To be eligible for a CGT discount and reduce a capital gain, you must have had your cryptocurrency for 12 months or more at the time of disposal.
You can also reduce a capital gain you may make at a later year if you have a net capital loss.
A net capital loss cannot be deducted from other income. Keep in mind that cryptocurrency is primarily a CGT asset. That said, you only make a capital gain or capital loss on it, and a capital loss can only be offset against a capital gain; not from other income.
Claiming capital loss for lost or stolen cryptocurrency
You may claim a capital loss in the event of the following:
- your cryptocurrency was stolen
- you have lost evidence of ownership of your cryptocurrency
- you have lost your private key and access to your cryptocurrency
To claim a loss, you should provide the following evidence:
- when you acquired and lost the private key
- the wallet address that the private key relates to
- the cost you incurred to acquire the lost or stolen cryptocurrency
- the amount of cryptocurrency in the wallet at the time of loss of private key
- that the wallet was controlled by you (for example, transactions linked to your identity)
- that you are in possession of the hardware that stores the wallet
- transactions to the wallet from a digital currency exchange for which you hold a verified account or is linked to your identity.
CGT on chain split
A chain split occurs when the core rules of two or more co-existing blockchains—or blockchains with a shared history—separate.
A permanent chain split of competing versions of a blockchain can be:
- an old and a new blockchain co-existing
- an old and a new cryptocurrency co-existing on their respective blockchains
Cryptocurrency held as an investment
For cryptocurrency held as an investment, no gain— either ordinary income or capital, is made when you receive a new cryptocurrency as a result of a chain split.
Again, you only make a capital gain when you dispose of a cryptocurrency. And when you dispose of that new cryptocurrency created by the chain split, the cost base is always zero. To illustrate:
If you don’t dispose of that new cryptocurrency for at least 12 months, you may be entitled to a CGT discount.
Cryptocurrency held in a business you carry on
For cryptocurrency held in a business you carry on, any new cryptocurrency you receive due to a chain split is treated as a trading stock held for sale or exchange in the conduct of business. This new cryptocurrency must be brought to account at the end of the income year.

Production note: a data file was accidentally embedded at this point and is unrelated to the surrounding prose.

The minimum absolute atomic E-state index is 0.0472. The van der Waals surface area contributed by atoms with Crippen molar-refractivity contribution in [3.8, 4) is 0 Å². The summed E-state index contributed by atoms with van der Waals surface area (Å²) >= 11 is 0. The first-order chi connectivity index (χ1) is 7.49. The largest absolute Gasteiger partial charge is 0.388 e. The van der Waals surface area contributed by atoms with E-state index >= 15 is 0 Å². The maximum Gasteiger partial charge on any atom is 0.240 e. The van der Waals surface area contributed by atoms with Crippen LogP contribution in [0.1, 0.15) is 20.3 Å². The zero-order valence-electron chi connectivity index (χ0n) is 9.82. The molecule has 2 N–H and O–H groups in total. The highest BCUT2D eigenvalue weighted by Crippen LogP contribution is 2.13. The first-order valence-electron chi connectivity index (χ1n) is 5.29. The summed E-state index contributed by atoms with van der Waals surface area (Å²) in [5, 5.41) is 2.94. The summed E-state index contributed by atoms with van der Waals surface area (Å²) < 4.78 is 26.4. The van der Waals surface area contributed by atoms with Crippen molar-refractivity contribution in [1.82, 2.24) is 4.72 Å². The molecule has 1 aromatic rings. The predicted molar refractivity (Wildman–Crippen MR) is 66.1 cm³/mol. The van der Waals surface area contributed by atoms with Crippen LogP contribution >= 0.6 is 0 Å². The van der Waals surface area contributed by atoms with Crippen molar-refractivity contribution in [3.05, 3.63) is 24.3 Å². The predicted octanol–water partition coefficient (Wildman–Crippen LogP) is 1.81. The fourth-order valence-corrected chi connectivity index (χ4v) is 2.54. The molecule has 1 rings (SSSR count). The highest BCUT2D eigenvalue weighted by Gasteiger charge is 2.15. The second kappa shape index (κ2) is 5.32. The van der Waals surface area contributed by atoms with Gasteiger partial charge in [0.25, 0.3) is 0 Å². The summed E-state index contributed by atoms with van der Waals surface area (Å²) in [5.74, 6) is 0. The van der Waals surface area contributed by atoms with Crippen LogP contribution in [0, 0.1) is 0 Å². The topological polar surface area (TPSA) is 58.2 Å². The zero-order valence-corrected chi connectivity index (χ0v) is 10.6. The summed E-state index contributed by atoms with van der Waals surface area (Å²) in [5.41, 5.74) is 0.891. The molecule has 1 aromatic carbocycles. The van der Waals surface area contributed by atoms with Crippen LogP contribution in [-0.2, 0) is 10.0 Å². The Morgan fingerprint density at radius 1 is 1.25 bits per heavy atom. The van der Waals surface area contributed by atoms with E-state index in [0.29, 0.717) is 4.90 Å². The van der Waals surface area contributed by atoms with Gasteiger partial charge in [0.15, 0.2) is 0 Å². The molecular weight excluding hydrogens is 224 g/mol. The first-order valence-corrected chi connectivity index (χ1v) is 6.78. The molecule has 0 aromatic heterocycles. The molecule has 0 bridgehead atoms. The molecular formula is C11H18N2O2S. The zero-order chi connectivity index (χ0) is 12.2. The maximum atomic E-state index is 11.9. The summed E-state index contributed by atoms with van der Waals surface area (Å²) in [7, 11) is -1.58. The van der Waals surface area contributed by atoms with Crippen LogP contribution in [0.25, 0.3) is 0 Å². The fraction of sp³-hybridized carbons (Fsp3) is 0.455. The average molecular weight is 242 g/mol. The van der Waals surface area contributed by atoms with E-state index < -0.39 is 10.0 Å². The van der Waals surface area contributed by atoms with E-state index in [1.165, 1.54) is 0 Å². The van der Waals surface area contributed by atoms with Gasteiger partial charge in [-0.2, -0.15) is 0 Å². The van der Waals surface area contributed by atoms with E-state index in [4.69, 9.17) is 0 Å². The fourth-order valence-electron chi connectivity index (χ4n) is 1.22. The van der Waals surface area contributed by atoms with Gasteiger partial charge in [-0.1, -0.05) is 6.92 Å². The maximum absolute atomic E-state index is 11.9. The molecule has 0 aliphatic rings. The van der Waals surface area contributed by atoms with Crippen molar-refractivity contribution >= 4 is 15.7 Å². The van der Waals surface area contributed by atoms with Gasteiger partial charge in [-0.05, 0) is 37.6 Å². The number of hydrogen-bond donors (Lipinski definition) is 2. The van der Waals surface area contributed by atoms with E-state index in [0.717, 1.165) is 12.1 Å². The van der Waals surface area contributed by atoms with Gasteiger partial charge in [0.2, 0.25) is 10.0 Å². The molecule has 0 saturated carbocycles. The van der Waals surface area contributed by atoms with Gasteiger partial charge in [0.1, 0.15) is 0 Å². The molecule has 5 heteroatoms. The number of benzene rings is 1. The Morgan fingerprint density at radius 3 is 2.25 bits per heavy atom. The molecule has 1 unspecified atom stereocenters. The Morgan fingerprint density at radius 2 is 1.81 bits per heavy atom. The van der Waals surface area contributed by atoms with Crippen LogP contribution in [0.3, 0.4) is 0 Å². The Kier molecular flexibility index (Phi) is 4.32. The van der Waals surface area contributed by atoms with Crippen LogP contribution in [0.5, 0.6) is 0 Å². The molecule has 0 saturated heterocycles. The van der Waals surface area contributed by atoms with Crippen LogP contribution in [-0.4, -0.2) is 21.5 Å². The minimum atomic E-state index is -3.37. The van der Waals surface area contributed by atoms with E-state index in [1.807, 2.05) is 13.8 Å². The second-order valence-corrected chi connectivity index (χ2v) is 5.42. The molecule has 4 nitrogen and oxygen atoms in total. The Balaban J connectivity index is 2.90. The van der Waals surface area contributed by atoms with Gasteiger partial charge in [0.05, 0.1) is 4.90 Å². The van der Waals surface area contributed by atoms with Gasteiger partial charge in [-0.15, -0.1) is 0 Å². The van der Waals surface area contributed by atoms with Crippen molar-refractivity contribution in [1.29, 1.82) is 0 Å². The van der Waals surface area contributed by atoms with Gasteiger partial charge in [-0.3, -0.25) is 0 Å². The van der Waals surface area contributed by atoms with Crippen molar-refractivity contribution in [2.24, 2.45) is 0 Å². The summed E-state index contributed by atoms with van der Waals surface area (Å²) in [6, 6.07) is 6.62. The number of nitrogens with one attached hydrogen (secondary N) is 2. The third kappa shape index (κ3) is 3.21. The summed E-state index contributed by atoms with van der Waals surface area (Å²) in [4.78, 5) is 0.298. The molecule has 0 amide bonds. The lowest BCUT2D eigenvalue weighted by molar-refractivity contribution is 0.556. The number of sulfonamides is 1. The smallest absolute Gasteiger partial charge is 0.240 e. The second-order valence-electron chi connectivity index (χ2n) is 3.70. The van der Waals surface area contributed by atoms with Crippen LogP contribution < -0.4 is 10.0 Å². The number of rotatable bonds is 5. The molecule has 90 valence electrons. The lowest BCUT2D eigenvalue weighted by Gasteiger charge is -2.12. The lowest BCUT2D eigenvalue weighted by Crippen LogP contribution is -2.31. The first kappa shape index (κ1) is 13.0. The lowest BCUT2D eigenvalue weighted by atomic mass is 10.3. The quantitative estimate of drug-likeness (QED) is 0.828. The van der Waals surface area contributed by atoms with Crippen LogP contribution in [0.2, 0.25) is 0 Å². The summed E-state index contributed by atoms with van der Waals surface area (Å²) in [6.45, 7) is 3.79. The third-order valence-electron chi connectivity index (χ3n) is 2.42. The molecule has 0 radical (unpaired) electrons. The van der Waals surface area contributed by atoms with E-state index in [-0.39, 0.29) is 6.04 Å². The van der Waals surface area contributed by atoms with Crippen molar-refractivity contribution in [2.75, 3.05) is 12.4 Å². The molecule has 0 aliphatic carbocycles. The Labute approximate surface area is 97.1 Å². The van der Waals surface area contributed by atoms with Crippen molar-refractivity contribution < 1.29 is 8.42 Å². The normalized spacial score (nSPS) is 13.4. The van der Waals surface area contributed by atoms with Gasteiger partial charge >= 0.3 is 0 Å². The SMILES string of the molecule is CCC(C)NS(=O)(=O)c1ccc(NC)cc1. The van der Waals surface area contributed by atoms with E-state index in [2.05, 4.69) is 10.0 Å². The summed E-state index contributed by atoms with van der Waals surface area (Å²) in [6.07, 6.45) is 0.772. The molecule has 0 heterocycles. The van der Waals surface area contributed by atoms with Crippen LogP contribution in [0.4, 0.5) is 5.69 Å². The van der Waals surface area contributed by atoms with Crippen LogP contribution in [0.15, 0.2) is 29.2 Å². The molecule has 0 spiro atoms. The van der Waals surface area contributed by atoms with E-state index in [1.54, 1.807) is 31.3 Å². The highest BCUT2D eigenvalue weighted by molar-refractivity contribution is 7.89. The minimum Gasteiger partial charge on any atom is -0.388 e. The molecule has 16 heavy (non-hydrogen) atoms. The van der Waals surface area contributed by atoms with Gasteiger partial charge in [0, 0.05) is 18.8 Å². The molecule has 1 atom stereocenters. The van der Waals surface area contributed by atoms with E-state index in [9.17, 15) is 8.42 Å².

Capital gains tax, in itself, is a pretty challenging subject and ATO’s rules on cryptocurrency is not exactly as simple as ABC. But it’s always a good idea to pay your taxes right and get in the good graces of the ATO.
So if working out your capital gains, losses, and taxes for each transaction you make or maintaining a veracious record of all your trades are becoming troublesome, it may be time to consider the wisdom of getting a professional accountant to help you with the job.
Contact Chan and Naylor today and save you or your company not just precious time but also from costly mistakes.
Aside from tax assistance, have a look at our other accounting and advisory services designed to help you achieve greater financial success.
If you like this post, “Guide to ATO’s Capital Gains Tax on Cryptocurrency”, subscribe to our newsletter and stay in touch with us by liking our main Chan & Naylor Facebook page, the Chan & Naylor South West Sydney Facebook page, as well as our Linkedin, Instagram, and Twitter pages.
The Chan & Naylor Group has national offices in South West Sydney, Sydney, Pymble and Parramatta in New South Wales, Wheelers Hill, Melbourne, Moonee Ponds and Hawthorn in Victoria, Brisbane and Capalaba in Queensland, and East Perth in Western Australia that can assist you with your accounting needs. Contact us here today.
The material on this website has been prepared for general information purposes only and not as specific advice to any particular person. Any advice contained on this website is General Advice and does not take into account any person’s particular investment objectives, financial situation and particular needs. Before making an investment decision based on this advice you should consider, with or without the assistance of a securities adviser, whether it is appropriate to your particular investment needs, objectives and financial circumstances. In addition, the examples provided on this website are provided for illustrative purposes only.
Although every effort has been made to verify the accuracy of the information contained on this website, lnfocus, its officers, representatives, employees and agents disclaim all liability [except for any liability which by law cannot be excluded), for any error, inaccuracy in, or omission from the information contained in this website or any loss or damage suffered by any person directly or indirectly through relying on this information.